What are the hallmarks of a business-friendly environment? Competitive wages, opportunities to build wealth, support for entrepreneurial endeavors, freedom to create and innovate, dignity of work, and economic independence and sustainability – to name a few.
There’s a law on the books in Virginia that legislators and advocates on both sides of the aisle argue stands in direct contrast to many of these principles. It goes back to 1938.
According to Section 14(c) of the Fair Labor Standards Act, employers with a 14(c) certificate from the Wage & Hour Division of the Department of Labor are legally permitted to pay wages below the minimum wage to employees with physical, developmental, cognitive, mental or age-related disabilities.
Here’s how it works: Under the employment of a company with a 14(c) certificate, people with disabilities are subject to routine, timed productivity tests that benchmark their performance against employees without disabilities. Based on how an individual performs on any given day, their pay will be adjusted – sometimes cut to less than half the state minimum wage – until the next test when they have a chance to prove their “worth” to their employer.
There are people who say this is the only way to employ someone with a significant disability. That if employers lose the flexibility to match their employees’ wages to their productivity, they’d rather not employ someone at all and the person with a disability is left jobless. But does that actually bear out?
We have decades of evidence and experience that shows that people with disabilities who have received the proper training, accommodations and support can be gainfully employed, in all types of jobs – from retail to custodial, groundskeeping to skilled trades, and tech or tech-adjacent jobs. In the past decade, large employers of disabled workers, including quite a few in Virginia, have managed to leave their 14(c) certificates behind, shifting business models and innovating to make it work.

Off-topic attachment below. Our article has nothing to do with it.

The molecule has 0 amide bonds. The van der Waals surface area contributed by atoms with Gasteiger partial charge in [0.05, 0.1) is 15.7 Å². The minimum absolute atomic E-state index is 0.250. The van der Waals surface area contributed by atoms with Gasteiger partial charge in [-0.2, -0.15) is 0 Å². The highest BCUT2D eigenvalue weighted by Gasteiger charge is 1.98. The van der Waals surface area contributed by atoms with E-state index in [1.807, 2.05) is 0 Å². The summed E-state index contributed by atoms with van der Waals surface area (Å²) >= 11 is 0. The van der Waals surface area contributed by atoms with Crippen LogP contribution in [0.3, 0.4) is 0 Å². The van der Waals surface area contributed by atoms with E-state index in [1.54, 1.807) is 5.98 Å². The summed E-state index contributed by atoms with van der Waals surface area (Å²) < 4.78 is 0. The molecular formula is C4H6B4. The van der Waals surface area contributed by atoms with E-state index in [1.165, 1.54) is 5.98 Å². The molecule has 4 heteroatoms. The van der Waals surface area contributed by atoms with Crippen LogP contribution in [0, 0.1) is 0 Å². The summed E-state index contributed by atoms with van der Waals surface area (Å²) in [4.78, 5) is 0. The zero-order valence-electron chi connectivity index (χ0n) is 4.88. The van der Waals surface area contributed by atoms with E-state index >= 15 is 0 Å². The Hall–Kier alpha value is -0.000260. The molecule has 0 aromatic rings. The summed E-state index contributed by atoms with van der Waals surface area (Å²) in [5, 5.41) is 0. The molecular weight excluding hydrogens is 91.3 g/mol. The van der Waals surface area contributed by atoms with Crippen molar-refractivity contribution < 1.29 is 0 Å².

According to multiple studies, including data from the U.S. Department of Labor and Accenture, employers who have embraced disability inclusion as a component of their talent strategy consistently report an increase in retention of valued employees, employee productivity, workplace safety, and revenue and profit margins. In other words, adding disabled employees to the workforce is great for business.
Last week, a bipartisan effort to eliminate the use of 14(c) certificates amongst Virginia businesses began in the House Commerce & Energy Committee. This follows a national trend over the last five years to move away from the use of subminimum wage for people with disabilities and modernize employment policies to align with a more contemporary understanding of disability.
While many disability advocates argue that this is a civil rights and inclusivity issue, I would argue further that what we have here is a business and economic independence issue — values that are fundamental to conservatives.
There are several questions to consider here:
What constitutes a true employer-employee relationship?
In a true employer-employee relationship, time and services are exchanged for payment. In different states and industries, that looks different, but theoretically, it’s rooted in our reliance on various services, products and goods.
According to the Department of Labor, the national average subminimum wage for people with disabilities is $3.34 an hour, but there are even more appalling extremes, like Utah where 14(c) is used to pay some people $0.03 an hour. Does $0.03 an hour for services performed really constitute a true employer-employee relationship, affirming and reinforcing the dignity of work or fostering independence and self-sufficiency?